Terry O'Connor

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Had enough of grousing?


There is a small groundswell of opinion making itself heard to the effect that driven grouse shooting (DGS) should be banned. DGS is the form of shooting practised in many upland areas of northern England and Scotland, in which chaps with shotguns lurk behind cover in a line across an area of moorland while chaps without guns walk roughly towards them making a lot of noise in order to drive red grouse to take flight past the line of guns. In order to ensure that the shooters, who will have paid a lot of money for the experience, bag plenty of grouse, the moorlands are managed to maximise the populations of grouse. A recent survey of the consequences is:
Thompson, P. S., Douglas, D. J., Hoccom, D. G., Knott, J., Roos, S., & Wilson, J. D. (2016). Environmental impacts of high‐output driven shooting of Red Grouse Lagopus lagopus scotica. Ibis, 158(2), 446-452.


Grouse butts on moorland. Photo by Mike Quinn on geograph.org.uk, file 513765.jpg

There lies the problem. Personally, I am not especially fond of red grouse and have little objection to some of them being shot and eaten. However, gamekeepers on shooting estates are tasked with ensuring ample grouse for the guns, and most of them take this to mean that anything else that might eat a grouse or its eggs must be eliminated. As a result, birds of prey – eagles, buzzards, kites, hen harriers – and predatory mammals – foxes, stoats – are variously shot, trapped and poisoned. Can that possible be legal, I hear you ask? No, by and large it is illegal and liable to criminal prosecution under Section 1 of the 1981 Wildlife and Countryside Act [http://www.cps.gov.uk/legal/v_to_z/wildlife_offences/]. There are circumstances in which an estate can apply for limited permission to reduce predator numbers when predation can be shown to be serious, and some gamekeepers, to be fair, do work to the terms of those licences. Too many do not, however, and the resulting toll on birds that are supposedly protected by law is completely unacceptable. As for putting out poisoned bait for predators, that is poorly targeted and likely to kill all manner of animals. A skim of newspaper records shows that this practice goes on: for example http://www.telegraph.co.uk/news/uknews/law-and-order/11135056/Gamekeeper-guilty-in-worst-case-of-bird-of-prey-poisoning-in-England.html.

Advocates of DGS trend to use the ‘bad apple’ argument that, for example, it is just the odd chap who occasionally lets the side down, or mistakes a hen harrier for a crow. Besides, they say, where is your eye-witness evidence that a particular shot buzzard or poisoned kite was killed by a specific gamekeeper? That last point is a tricky one in the event of prosecution. Grouse moors tend to be wide open spaces with very few eye-witnesses. The sheer number of illegally killed predators that are found on or near to grouse moors in England and Scotland given the lie to the ‘bad apple’ argument. Some estates would never act in this way, but some do: enough to have a major impact on populations of certain bird species in particular. The only way that I can see the law really taking effect would be if estate owners were liable to prosecution for wildlife crime that happens on their land and is plausibly attributable to their estate staff. As things stand, too many estate owners and managers are complicit in such crimes by default, by turning a blind eye to whatever ‘pest control’ their employees choose to deploy. See, for example, http://www.telegraph.co.uk/news/uknews/law-and-order/11213373/Control-your-gamekeepers-or-face-prosecution-judge-warns-aristocrats.html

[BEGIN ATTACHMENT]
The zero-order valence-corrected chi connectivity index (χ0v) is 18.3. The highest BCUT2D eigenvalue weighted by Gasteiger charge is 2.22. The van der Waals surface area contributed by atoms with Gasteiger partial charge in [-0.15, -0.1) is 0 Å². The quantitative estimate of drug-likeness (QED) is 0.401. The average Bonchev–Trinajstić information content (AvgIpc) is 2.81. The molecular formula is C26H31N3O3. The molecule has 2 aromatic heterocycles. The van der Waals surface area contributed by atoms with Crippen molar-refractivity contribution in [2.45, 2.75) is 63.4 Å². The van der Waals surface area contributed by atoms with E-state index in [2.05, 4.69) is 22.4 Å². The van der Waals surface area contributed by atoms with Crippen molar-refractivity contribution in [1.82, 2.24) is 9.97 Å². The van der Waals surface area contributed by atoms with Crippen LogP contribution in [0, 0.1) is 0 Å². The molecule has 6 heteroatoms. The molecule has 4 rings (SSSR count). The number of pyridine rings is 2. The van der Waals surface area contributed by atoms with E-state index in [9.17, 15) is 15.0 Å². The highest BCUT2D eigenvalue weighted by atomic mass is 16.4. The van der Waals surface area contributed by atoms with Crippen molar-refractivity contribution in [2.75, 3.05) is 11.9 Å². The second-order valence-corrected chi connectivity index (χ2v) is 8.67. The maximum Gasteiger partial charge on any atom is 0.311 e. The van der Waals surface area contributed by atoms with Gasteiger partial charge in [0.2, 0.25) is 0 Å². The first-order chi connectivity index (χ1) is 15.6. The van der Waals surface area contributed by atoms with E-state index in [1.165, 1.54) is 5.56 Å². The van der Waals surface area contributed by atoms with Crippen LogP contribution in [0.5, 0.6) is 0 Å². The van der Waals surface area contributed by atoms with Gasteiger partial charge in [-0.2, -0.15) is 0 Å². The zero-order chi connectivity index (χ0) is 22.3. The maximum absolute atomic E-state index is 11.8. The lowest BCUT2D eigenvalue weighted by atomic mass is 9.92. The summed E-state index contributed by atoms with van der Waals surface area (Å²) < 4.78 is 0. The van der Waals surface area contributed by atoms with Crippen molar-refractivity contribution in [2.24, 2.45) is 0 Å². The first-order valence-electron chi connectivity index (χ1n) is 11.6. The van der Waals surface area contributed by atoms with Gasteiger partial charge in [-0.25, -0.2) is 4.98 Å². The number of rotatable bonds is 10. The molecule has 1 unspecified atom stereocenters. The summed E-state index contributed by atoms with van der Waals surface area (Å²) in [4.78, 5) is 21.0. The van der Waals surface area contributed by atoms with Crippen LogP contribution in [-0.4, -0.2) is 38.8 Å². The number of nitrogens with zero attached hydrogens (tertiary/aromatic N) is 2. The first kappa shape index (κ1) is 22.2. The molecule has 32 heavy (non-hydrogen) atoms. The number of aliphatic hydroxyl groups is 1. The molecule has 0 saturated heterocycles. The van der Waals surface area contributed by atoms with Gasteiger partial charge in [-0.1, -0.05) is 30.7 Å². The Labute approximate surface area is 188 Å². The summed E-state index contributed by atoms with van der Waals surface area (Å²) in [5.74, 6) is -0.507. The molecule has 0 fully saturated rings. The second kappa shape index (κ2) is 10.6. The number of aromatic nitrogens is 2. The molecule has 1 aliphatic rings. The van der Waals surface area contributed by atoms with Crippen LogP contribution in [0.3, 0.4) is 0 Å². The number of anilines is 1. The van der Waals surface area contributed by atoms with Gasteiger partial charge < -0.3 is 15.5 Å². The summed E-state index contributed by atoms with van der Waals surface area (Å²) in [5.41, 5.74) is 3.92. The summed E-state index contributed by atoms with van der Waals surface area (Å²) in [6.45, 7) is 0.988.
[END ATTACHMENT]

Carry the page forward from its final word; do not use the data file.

If illegal shooting and poisoning were the only issue, DGS might be cleaned up and allowed to continue. However, the practice of burning areas of moorland is a routine part of grouse moor management, and its impacts are diverse and serious. The aim is to quickly burn off the top growth of heather in order to encourage plants to put out the new shoots that provide forage for the grouse. Timing and control are key. The moorland area has to be dry enough for the heather to burn. All too often, this means that the humic surface horizon of the soil is also dry, when it will burn in much the same way as peat. If you walk over recently-burned moorland, it is not unusual to encounter large areas where the humic surface has gone to ash, exposing a loose, often sandy E-horizon to rapid erosion by wind and rain. You may also encounter the charred corpses of animals that failed to escape the fire – a particular problem for adders and commDSCN0806-smallon lizards that ought to be quite common on heather moorland but rarely are on DGS moors. Burning in spring is especially damaging as it disrupts early nesting by golden plover, curlew and meadow pipits, yet it goes on. Once again, some estates act with due care, but too many do not. A recent Leeds University study on the subject, the first rigorous assessment, can be found here: https://www.leeds.ac.uk/news/article/3597/grouse_moor_burning_causes_widespread_environmental_changes

There is more, too, such as the setting-out of feed treated with anthelmintic drugs to reduce the heavy parasite load carried by grouse on some moors. There is no control of dosage, nothing to prevent consumption by other species and no control of those medical compounds getting into soil water and hence into streams and reservoirs. To put it simply, the countryside can no longer afford the damage done by DGS, and too many of the estates concerned have failed either to clean up their own act or to persuade their industry to do so collectively. I am seldom in favour of banning things, but occasionally, as with DDT and lead in petrol, it is the right thing to do, and a ban on DGS cannot come quickly enough.

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